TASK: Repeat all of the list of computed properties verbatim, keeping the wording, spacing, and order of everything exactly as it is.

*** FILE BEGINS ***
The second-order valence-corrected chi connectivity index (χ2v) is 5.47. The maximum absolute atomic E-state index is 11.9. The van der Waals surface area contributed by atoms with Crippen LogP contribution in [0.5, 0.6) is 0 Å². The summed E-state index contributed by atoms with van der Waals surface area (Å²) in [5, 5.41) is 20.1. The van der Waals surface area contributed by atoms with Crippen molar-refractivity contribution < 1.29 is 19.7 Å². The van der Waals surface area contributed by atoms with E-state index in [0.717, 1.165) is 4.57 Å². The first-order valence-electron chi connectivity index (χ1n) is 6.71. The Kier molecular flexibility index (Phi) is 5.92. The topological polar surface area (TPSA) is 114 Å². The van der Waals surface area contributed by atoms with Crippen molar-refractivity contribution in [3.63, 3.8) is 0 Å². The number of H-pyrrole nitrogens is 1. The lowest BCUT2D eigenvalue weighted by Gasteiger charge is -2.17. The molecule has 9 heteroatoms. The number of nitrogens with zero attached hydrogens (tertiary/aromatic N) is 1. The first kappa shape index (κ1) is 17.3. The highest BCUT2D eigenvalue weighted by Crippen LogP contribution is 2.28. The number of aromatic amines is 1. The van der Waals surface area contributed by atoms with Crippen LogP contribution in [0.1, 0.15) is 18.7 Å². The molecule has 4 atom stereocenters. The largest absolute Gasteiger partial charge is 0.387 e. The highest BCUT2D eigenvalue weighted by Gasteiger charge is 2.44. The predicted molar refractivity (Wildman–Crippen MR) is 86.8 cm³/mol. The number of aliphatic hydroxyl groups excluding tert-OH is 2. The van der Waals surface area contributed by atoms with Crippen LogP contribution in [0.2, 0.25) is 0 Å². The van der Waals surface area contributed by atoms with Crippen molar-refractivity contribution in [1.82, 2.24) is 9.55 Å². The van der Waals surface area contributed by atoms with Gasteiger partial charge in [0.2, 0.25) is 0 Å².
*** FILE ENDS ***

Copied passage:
The second-order valence-corrected chi connectivity index (χ2v) is 5.47. The maximum absolute atomic E-state index is 11.9. The van der Waals surface area contributed by atoms with Crippen LogP contribution in [0.5, 0.6) is 0 Å². The summed E-state index contributed by atoms with van der Waals surface area (Å²) in [5, 5.41) is 20.1. The van der Waals surface area contributed by atoms with Crippen molar-refractivity contribution < 1.29 is 19.7 Å². The van der Waals surface area contributed by atoms with E-state index in [0.717, 1.165) is 4.57 Å². The first-order valence-electron chi connectivity index (χ1n) is 6.71. The Kier molecular flexibility index (Phi) is 5.92. The topological polar surface area (TPSA) is 114 Å². The van der Waals surface area contributed by atoms with Crippen molar-refractivity contribution in [3.63, 3.8) is 0 Å². The number of H-pyrrole nitrogens is 1. The lowest BCUT2D eigenvalue weighted by Gasteiger charge is -2.17. The molecule has 9 heteroatoms. The number of nitrogens with zero attached hydrogens (tertiary/aromatic N) is 1. The first kappa shape index (κ1) is 17.3. The highest BCUT2D eigenvalue weighted by Crippen LogP contribution is 2.28. The number of aromatic amines is 1. The van der Waals surface area contributed by atoms with Crippen LogP contribution in [0.1, 0.15) is 18.7 Å². The molecule has 4 atom stereocenters. The largest absolute Gasteiger partial charge is 0.387 e. The highest BCUT2D eigenvalue weighted by Gasteiger charge is 2.44. The predicted molar refractivity (Wildman–Crippen MR) is 86.8 cm³/mol. The number of aliphatic hydroxyl groups excluding tert-OH is 2. The van der Waals surface area contributed by atoms with Crippen LogP contribution in [0.2, 0.25) is 0 Å². The van der Waals surface area contributed by atoms with Crippen molar-refractivity contribution in [1.82, 2.24) is 9.55 Å². The van der Waals surface area contributed by atoms with Gasteiger partial charge in [0.2, 0.25) is 0 Å².